HERMISTON - He only lived here for three months, but Jerry Russell said that he'd have "absolutely no reservations" about living in any of the towns near the Umatilla Chemical Depot.
Russell, a retired major with the Oregon State Police, has been the eyes and ears for the governor's office regarding projects to prepare people for a disaster during the upcoming incineration of the depot's 3,717 tons of chemical weapons. Incineration should begin in early 2002.
Russell said education on precautions and procedures to protect the area is the key to quelling fear about the disposal of the slowly degrading weapons. In his three months here, Russell has had ample time to scrutinize the different sides of the puzzle, from both the public perspective and from the agencies involved.
After three months of scrutiny, he feels safe.
"I would have absolutely no reservations about living in any one of these communities," Russell said Monday.
Russell's assignment ended today, after a hefty report evaluating the many safety preparations was released. The findings weren't available at press time.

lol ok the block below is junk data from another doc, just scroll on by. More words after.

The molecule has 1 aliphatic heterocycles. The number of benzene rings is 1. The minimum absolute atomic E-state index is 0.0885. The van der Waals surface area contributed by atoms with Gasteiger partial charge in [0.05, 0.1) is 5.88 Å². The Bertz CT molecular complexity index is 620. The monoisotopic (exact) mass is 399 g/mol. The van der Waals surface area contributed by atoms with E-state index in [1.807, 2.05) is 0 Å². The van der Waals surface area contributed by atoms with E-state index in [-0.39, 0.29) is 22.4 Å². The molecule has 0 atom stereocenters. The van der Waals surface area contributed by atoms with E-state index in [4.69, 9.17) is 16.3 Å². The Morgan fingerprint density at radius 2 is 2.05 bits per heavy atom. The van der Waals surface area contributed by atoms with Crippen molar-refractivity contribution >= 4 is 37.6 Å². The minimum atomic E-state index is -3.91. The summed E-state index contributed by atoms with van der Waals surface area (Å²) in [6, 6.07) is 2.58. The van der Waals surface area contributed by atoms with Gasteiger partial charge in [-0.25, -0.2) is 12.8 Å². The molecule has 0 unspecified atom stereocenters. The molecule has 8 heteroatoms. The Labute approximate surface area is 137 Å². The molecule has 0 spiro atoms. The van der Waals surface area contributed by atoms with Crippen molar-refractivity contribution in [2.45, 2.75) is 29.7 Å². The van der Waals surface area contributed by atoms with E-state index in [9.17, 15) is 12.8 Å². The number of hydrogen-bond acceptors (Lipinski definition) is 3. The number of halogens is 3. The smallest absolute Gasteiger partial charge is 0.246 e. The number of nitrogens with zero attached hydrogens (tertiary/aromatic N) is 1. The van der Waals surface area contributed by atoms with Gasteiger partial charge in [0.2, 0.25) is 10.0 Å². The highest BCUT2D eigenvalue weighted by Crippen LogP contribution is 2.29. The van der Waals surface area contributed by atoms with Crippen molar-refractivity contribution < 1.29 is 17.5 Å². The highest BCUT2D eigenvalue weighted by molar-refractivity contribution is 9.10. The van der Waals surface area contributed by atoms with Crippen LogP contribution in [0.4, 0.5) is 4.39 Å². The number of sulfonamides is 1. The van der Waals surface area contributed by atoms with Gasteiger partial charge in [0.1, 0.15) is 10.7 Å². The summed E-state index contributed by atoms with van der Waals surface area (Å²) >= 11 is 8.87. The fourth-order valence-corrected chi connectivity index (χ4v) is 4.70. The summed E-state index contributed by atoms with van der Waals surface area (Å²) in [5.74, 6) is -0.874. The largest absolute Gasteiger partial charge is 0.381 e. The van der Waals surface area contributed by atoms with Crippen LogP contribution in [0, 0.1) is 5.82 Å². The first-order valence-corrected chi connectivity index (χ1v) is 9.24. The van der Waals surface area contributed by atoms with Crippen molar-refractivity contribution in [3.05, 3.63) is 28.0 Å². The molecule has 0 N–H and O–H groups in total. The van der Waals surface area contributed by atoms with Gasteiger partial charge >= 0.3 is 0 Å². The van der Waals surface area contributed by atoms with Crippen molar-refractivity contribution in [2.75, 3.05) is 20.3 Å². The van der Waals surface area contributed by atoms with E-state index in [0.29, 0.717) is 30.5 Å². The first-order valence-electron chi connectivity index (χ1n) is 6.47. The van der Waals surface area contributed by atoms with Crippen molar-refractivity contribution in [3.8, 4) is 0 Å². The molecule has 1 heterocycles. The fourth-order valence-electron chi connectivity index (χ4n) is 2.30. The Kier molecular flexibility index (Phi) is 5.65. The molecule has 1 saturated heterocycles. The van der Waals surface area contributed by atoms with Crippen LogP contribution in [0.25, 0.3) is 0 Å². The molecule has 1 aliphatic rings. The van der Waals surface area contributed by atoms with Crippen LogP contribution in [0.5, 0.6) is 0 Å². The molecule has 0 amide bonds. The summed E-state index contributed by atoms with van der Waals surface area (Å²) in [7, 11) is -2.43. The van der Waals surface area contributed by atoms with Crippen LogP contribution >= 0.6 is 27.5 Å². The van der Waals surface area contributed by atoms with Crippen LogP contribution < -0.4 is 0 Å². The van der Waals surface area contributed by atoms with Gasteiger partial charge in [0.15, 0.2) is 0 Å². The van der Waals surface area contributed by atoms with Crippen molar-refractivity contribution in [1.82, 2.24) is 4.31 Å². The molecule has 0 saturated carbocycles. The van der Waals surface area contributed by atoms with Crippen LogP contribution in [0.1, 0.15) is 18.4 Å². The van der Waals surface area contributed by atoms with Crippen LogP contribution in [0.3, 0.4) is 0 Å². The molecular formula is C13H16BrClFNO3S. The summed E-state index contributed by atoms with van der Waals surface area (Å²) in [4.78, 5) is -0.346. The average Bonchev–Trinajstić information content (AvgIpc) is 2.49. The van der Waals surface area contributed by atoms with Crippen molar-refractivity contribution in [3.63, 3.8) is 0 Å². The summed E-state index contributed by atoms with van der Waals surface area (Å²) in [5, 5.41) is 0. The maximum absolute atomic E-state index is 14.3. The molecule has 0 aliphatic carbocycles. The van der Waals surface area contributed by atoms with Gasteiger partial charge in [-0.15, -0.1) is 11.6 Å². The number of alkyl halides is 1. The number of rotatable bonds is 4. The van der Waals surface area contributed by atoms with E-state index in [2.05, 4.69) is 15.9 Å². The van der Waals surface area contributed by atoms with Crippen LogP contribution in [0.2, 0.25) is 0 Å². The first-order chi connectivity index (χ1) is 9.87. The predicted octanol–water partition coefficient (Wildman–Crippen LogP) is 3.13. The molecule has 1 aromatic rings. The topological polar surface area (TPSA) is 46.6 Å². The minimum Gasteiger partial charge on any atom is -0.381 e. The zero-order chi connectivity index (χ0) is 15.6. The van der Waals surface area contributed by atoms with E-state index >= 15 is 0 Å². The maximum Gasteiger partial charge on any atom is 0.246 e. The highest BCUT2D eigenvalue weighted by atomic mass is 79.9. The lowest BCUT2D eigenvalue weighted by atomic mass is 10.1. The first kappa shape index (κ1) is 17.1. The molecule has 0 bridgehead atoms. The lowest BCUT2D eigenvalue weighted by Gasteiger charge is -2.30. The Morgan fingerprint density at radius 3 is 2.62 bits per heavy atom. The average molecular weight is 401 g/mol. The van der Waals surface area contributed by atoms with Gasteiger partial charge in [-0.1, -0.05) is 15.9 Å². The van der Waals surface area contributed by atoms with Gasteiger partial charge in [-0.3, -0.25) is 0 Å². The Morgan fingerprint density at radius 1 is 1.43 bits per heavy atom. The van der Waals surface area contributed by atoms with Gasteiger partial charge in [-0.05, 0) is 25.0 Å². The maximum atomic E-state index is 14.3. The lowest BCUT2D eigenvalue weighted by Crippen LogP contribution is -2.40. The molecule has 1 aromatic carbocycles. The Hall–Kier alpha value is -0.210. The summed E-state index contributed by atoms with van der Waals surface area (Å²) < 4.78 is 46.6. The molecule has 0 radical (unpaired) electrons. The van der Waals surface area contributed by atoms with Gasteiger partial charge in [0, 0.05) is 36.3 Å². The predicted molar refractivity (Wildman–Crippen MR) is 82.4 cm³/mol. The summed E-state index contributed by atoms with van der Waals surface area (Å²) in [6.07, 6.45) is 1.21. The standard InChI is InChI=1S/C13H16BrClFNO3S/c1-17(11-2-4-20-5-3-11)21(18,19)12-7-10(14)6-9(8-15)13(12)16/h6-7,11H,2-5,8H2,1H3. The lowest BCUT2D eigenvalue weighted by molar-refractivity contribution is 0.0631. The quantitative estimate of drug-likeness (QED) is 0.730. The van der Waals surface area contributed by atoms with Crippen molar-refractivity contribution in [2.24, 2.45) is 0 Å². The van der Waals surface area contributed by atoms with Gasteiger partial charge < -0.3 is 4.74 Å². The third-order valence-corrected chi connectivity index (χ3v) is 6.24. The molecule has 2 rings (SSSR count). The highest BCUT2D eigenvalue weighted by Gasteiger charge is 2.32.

Though he hadn't seen the report on Monday, Russell said he was encouraged by the changes he's seen since February. Improvements include better communications between the agencies involved and the imminent distribution of the tone alert radios, which may begin today.
"I think the community of interest is such that everybody I've met with on this has a real desire to make this thing work and be a successful program, and I think it's getting there," he added.
Russell has met about every two weeks with Ron Ruecker, the OSP superintendent, to report his observations. Ruecker will soon pass Russell's final oral report to the governor's office.
Russell's appointment came after several unexplained incidents, including a false activation of the emergency sirens in late December. Russell didn't downplay the enormity of what must be done to prepare for an unlikely accident at the depot, or the frustration felt by many people regarding the project. But he still expressed optimism for the future of the incineration program and the safety precautions surrounding it.
Smiling, he said he'll miss working so closely on the project and will keep an eye on it after returning home.
"I'm certainly interested in this project, but at the same time I have very little doubt that the project is going to be successful," Russell said.